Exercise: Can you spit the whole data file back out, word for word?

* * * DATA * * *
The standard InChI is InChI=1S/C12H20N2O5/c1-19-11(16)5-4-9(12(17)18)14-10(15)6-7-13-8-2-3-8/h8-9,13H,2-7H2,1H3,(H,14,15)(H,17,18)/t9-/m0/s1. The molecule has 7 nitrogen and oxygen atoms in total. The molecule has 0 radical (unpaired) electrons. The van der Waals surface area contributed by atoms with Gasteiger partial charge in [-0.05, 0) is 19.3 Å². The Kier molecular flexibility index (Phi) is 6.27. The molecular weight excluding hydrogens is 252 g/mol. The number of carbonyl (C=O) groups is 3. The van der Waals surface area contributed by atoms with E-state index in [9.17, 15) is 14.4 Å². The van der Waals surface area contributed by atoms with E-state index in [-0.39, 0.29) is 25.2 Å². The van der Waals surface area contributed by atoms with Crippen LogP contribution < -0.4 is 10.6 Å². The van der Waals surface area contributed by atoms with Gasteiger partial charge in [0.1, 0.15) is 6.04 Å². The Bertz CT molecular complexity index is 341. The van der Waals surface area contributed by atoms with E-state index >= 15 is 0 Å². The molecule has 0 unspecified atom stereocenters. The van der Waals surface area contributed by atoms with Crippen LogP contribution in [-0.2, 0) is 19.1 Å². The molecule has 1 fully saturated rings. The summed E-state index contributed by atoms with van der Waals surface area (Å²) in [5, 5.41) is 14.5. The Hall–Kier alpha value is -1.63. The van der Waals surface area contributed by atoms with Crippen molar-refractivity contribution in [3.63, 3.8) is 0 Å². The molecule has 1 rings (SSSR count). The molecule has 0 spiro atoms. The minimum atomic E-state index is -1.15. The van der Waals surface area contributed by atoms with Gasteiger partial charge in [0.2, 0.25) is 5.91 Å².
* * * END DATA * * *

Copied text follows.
The standard InChI is InChI=1S/C12H20N2O5/c1-19-11(16)5-4-9(12(17)18)14-10(15)6-7-13-8-2-3-8/h8-9,13H,2-7H2,1H3,(H,14,15)(H,17,18)/t9-/m0/s1. The molecule has 7 nitrogen and oxygen atoms in total. The molecule has 0 radical (unpaired) electrons. The van der Waals surface area contributed by atoms with Gasteiger partial charge in [-0.05, 0) is 19.3 Å². The Kier molecular flexibility index (Phi) is 6.27. The molecular weight excluding hydrogens is 252 g/mol. The number of carbonyl (C=O) groups is 3. The van der Waals surface area contributed by atoms with E-state index in [9.17, 15) is 14.4 Å². The van der Waals surface area contributed by atoms with E-state index in [-0.39, 0.29) is 25.2 Å². The van der Waals surface area contributed by atoms with Crippen LogP contribution < -0.4 is 10.6 Å². The van der Waals surface area contributed by atoms with Gasteiger partial charge in [0.1, 0.15) is 6.04 Å². The Bertz CT molecular complexity index is 341. The van der Waals surface area contributed by atoms with E-state index >= 15 is 0 Å². The molecule has 0 unspecified atom stereocenters. The van der Waals surface area contributed by atoms with Crippen LogP contribution in [-0.2, 0) is 19.1 Å². The molecule has 1 fully saturated rings. The summed E-state index contributed by atoms with van der Waals surface area (Å²) in [5, 5.41) is 14.5. The Hall–Kier alpha value is -1.63. The van der Waals surface area contributed by atoms with Crippen molar-refractivity contribution in [3.63, 3.8) is 0 Å². The molecule has 1 rings (SSSR count). The molecule has 0 spiro atoms. The minimum atomic E-state index is -1.15. The van der Waals surface area contributed by atoms with Gasteiger partial charge in [0.2, 0.25) is 5.91 Å².